In the objection to Monsanto’s applications, the concerned Nigerians stated that in its application MON 15985, Monsanto is using genes referred to as cry2Ab2 and cry1Ac, which produce Bt toxins that have been synthetically manufactured with no history of safe use in nature. The insertion of the Antibiotic Resistant Marker Gene (ARMG) causes concerns regarding the potential transfer of antibiotic resistance to other living organisms. This concern, which is dismissed by the applicant, has been raised by a scientific panel of the European Food Safety Authority (EFSA) stating that this particular ARMG should be restricted to field trial purposes and should not be present in GM plants to be placed on the market – unfortunately this is what NBMA has released into the Nigerian market.
A professor of pharmacognosy and Chief Executive Officer (CEO) of Bioresources Development Group (BDG), Maurice Iwu, told The Guardian: “ “The implication of this action is grave.”
Iwu who was also a Senior Research Associate of the Division of Experimental Therapeutics of Walter Reed Army Institute of Research, Washington, U.S., said: “I was alarmed to hear that, I hope it is a rumour and not true. What is the basis of rushing into GMOs? We have an agriculture system that is still primitive, that people are not yet maximising.
“GMOs are still being investigated in those countries that have to use them for totally different reasons, for economic purposes. Tell me, which Nigerian is going to benefit economically from GMO? The answer is none. The seeds would be imported and we would now rely on them.
“For me it is a self-recruited slavery, somebody recruiting himself into slavery. It does not make sense to me. All those claims they have made about GMOs are all false, the increase yield and all the confusing of the GM crops with improved varieties of crops of natural crops; they are not the same at all… I am not saying we won’t have GMOs forever, but am saying we wait and let the studies be completed before we can release them for mass consumption.”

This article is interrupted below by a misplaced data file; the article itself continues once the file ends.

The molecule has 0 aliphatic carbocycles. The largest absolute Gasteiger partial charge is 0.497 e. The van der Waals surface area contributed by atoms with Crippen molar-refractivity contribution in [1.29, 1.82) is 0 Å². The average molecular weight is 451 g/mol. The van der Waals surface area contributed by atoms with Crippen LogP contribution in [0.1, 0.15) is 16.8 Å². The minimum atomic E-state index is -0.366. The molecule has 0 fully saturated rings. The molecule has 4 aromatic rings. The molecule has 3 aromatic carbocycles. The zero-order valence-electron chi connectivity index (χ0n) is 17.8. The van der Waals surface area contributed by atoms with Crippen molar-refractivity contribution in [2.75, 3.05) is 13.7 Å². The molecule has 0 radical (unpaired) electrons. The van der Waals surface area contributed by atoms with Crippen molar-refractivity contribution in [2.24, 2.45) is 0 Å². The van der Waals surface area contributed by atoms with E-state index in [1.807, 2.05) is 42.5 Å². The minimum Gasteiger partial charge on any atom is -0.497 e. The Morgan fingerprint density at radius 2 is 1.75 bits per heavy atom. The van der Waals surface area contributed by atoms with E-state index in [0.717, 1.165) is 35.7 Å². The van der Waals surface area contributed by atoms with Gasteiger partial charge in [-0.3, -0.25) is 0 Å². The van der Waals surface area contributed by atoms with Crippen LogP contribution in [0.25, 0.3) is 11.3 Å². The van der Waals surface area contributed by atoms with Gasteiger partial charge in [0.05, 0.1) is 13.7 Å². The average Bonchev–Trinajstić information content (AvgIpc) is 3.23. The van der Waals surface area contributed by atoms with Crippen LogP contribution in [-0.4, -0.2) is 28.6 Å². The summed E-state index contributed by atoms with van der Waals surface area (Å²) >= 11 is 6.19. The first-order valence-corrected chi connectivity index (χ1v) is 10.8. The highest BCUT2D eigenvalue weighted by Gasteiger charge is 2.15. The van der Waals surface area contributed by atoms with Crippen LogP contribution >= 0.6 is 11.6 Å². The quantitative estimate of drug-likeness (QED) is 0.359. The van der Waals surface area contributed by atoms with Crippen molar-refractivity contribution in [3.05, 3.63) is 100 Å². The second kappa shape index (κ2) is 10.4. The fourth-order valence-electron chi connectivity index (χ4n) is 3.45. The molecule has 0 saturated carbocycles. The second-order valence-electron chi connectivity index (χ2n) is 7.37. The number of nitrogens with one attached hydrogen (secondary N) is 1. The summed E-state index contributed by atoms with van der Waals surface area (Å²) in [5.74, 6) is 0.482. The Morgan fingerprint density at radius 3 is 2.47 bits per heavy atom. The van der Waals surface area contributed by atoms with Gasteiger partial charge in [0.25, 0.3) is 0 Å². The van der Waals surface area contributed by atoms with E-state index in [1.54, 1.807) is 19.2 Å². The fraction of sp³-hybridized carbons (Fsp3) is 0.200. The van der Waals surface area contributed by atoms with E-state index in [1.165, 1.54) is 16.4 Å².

On the health implications of the plans to introduce GMO crops in Nigeria, Iwu said: “So the issue is that the health implications are quite serious and they are being brushed aside to say it cannot be and they have researches to show they are safe. Again how do you interpret the research? I keep making the case of when everybody was celebrating Dolly the Sheep. It was a research of N equals to 1, only one case. But we celebrated it as such. So the same thing can happen if we look at how many cases of deleterious effects of GMOs.
“We should not just brush it aside and say ‘it only happened in Malaysia, Rwanda, or in one place or the other.’ That is not enough, you have to really come home and do proper studies. Crops are not as sedentary as people who make it, when you make it here, it affects your neighbour’s farm.”
Meanwhile, Bassey and Orovwuje in a joint statement said: “NBMA approved Monsanto’s proposal for Bt cotton despite the fact that on the 14th of April, 2016, our neighbours, Burkina-Faso’s cabinet announced their goal to reduce the acreage for genetically modified cotton this season until it’s completely phased out in 2018 and replaced by conventional cotton. They reached that decision because GMO cotton yielded shorter fibres and they were thus suffering economic losses.
“NBMA approved the glysophate herbicide resistant maize despite the International Agency for Research on Cancer (IARC) report that linked the active ingredient glyphosate to cancer. The IARC is part of the World Health Organisation (WHO). It is no surprise that nations like Sri Lanka, among others, heeded and took action by banning Monsanto’s round up herbicide because of its link to kidney disease.
References used in support of claims made by Monsanto are too old and none referred to the two GM maize events specifically but are general references for normal maize research. This may be due to the lack of thorough scientific peer-reviewed research carried out in support of the claims made in the application, or is a deliberate effort at hiding information. We note that no details of feeding studies whatsoever were provided by the applicant.”